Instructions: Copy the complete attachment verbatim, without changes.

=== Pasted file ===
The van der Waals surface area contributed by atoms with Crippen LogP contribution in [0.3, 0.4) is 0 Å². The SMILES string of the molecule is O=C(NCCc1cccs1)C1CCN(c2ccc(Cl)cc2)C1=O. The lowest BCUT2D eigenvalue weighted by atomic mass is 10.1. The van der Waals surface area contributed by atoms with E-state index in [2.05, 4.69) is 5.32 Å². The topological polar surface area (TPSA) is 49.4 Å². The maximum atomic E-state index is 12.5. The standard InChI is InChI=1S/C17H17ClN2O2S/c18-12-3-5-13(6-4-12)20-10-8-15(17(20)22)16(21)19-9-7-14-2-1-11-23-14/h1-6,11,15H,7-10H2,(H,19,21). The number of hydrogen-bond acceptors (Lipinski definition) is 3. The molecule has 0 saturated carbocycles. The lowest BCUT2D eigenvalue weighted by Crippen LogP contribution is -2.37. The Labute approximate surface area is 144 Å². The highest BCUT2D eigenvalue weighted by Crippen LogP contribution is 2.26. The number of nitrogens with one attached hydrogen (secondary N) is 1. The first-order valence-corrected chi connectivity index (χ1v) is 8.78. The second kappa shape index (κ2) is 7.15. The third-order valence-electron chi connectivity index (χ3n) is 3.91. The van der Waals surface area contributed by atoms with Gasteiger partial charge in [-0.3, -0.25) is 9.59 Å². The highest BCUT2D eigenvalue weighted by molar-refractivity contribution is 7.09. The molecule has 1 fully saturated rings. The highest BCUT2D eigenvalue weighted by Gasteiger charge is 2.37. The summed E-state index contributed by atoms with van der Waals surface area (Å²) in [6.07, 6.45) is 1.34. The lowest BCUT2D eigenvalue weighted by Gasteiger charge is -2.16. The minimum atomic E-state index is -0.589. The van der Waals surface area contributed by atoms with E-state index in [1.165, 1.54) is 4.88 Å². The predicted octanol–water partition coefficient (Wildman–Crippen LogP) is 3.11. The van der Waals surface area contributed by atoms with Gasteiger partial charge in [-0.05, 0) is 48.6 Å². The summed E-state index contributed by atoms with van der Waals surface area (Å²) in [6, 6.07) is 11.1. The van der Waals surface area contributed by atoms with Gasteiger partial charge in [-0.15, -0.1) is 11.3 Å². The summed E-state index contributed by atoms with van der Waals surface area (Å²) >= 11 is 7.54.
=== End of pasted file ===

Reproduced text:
The van der Waals surface area contributed by atoms with Crippen LogP contribution in [0.3, 0.4) is 0 Å². The SMILES string of the molecule is O=C(NCCc1cccs1)C1CCN(c2ccc(Cl)cc2)C1=O. The lowest BCUT2D eigenvalue weighted by atomic mass is 10.1. The van der Waals surface area contributed by atoms with E-state index in [2.05, 4.69) is 5.32 Å². The topological polar surface area (TPSA) is 49.4 Å². The maximum atomic E-state index is 12.5. The standard InChI is InChI=1S/C17H17ClN2O2S/c18-12-3-5-13(6-4-12)20-10-8-15(17(20)22)16(21)19-9-7-14-2-1-11-23-14/h1-6,11,15H,7-10H2,(H,19,21). The number of hydrogen-bond acceptors (Lipinski definition) is 3. The molecule has 0 saturated carbocycles. The lowest BCUT2D eigenvalue weighted by Crippen LogP contribution is -2.37. The Labute approximate surface area is 144 Å². The highest BCUT2D eigenvalue weighted by Crippen LogP contribution is 2.26. The number of nitrogens with one attached hydrogen (secondary N) is 1. The first-order valence-corrected chi connectivity index (χ1v) is 8.78. The second kappa shape index (κ2) is 7.15. The third-order valence-electron chi connectivity index (χ3n) is 3.91. The van der Waals surface area contributed by atoms with Gasteiger partial charge in [-0.3, -0.25) is 9.59 Å². The highest BCUT2D eigenvalue weighted by molar-refractivity contribution is 7.09. The molecule has 1 fully saturated rings. The highest BCUT2D eigenvalue weighted by Gasteiger charge is 2.37. The summed E-state index contributed by atoms with van der Waals surface area (Å²) in [6.07, 6.45) is 1.34. The lowest BCUT2D eigenvalue weighted by Gasteiger charge is -2.16. The minimum atomic E-state index is -0.589. The van der Waals surface area contributed by atoms with E-state index in [1.165, 1.54) is 4.88 Å². The predicted octanol–water partition coefficient (Wildman–Crippen LogP) is 3.11. The van der Waals surface area contributed by atoms with Gasteiger partial charge in [-0.05, 0) is 48.6 Å². The summed E-state index contributed by atoms with van der Waals surface area (Å²) in [6, 6.07) is 11.1. The van der Waals surface area contributed by atoms with Gasteiger partial charge in [-0.15, -0.1) is 11.3 Å². The summed E-state index contributed by atoms with van der Waals surface area (Å²) >= 11 is 7.54.